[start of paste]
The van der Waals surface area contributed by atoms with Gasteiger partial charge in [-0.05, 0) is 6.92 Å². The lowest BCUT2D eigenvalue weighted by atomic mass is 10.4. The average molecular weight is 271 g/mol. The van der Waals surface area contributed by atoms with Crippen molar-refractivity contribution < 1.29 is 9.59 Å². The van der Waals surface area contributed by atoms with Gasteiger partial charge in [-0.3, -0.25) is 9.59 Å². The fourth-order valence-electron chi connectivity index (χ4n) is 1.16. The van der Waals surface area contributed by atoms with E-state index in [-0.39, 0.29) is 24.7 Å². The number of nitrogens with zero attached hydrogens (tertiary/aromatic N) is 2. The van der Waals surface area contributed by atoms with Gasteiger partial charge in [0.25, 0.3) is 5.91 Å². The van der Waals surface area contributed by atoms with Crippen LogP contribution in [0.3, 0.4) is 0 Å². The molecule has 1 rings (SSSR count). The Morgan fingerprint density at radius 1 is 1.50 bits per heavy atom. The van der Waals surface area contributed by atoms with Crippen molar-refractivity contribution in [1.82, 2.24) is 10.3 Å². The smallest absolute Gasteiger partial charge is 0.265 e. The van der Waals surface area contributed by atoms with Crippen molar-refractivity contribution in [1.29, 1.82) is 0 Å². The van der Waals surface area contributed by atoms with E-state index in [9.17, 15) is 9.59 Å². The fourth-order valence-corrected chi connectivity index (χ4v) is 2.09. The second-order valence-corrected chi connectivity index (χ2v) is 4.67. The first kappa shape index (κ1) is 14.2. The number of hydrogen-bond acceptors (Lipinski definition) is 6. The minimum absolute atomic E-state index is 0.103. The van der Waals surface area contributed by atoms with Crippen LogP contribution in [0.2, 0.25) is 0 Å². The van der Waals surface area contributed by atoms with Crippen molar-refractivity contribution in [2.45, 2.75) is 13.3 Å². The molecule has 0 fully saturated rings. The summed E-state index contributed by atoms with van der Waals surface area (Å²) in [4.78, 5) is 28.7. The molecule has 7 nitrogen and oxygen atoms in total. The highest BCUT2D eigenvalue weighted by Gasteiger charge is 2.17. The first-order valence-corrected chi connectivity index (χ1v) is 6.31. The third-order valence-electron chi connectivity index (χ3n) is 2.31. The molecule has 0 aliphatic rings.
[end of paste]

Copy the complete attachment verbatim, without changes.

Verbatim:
The van der Waals surface area contributed by atoms with Gasteiger partial charge in [-0.05, 0) is 6.92 Å². The lowest BCUT2D eigenvalue weighted by atomic mass is 10.4. The average molecular weight is 271 g/mol. The van der Waals surface area contributed by atoms with Crippen molar-refractivity contribution < 1.29 is 9.59 Å². The van der Waals surface area contributed by atoms with Gasteiger partial charge in [-0.3, -0.25) is 9.59 Å². The fourth-order valence-electron chi connectivity index (χ4n) is 1.16. The van der Waals surface area contributed by atoms with E-state index in [-0.39, 0.29) is 24.7 Å². The number of nitrogens with zero attached hydrogens (tertiary/aromatic N) is 2. The van der Waals surface area contributed by atoms with Gasteiger partial charge in [0.25, 0.3) is 5.91 Å². The van der Waals surface area contributed by atoms with Crippen LogP contribution in [0.3, 0.4) is 0 Å². The molecule has 1 rings (SSSR count). The Morgan fingerprint density at radius 1 is 1.50 bits per heavy atom. The van der Waals surface area contributed by atoms with Crippen molar-refractivity contribution in [1.82, 2.24) is 10.3 Å². The smallest absolute Gasteiger partial charge is 0.265 e. The van der Waals surface area contributed by atoms with Crippen molar-refractivity contribution in [1.29, 1.82) is 0 Å². The van der Waals surface area contributed by atoms with E-state index in [9.17, 15) is 9.59 Å². The fourth-order valence-corrected chi connectivity index (χ4v) is 2.09. The second-order valence-corrected chi connectivity index (χ2v) is 4.67. The first kappa shape index (κ1) is 14.2. The number of hydrogen-bond acceptors (Lipinski definition) is 6. The minimum absolute atomic E-state index is 0.103. The van der Waals surface area contributed by atoms with Crippen LogP contribution in [0.2, 0.25) is 0 Å². The van der Waals surface area contributed by atoms with Crippen molar-refractivity contribution in [2.45, 2.75) is 13.3 Å². The molecule has 0 fully saturated rings. The summed E-state index contributed by atoms with van der Waals surface area (Å²) in [4.78, 5) is 28.7. The molecule has 7 nitrogen and oxygen atoms in total. The highest BCUT2D eigenvalue weighted by Gasteiger charge is 2.17. The first-order valence-corrected chi connectivity index (χ1v) is 6.31. The third-order valence-electron chi connectivity index (χ3n) is 2.31. The molecule has 0 aliphatic rings.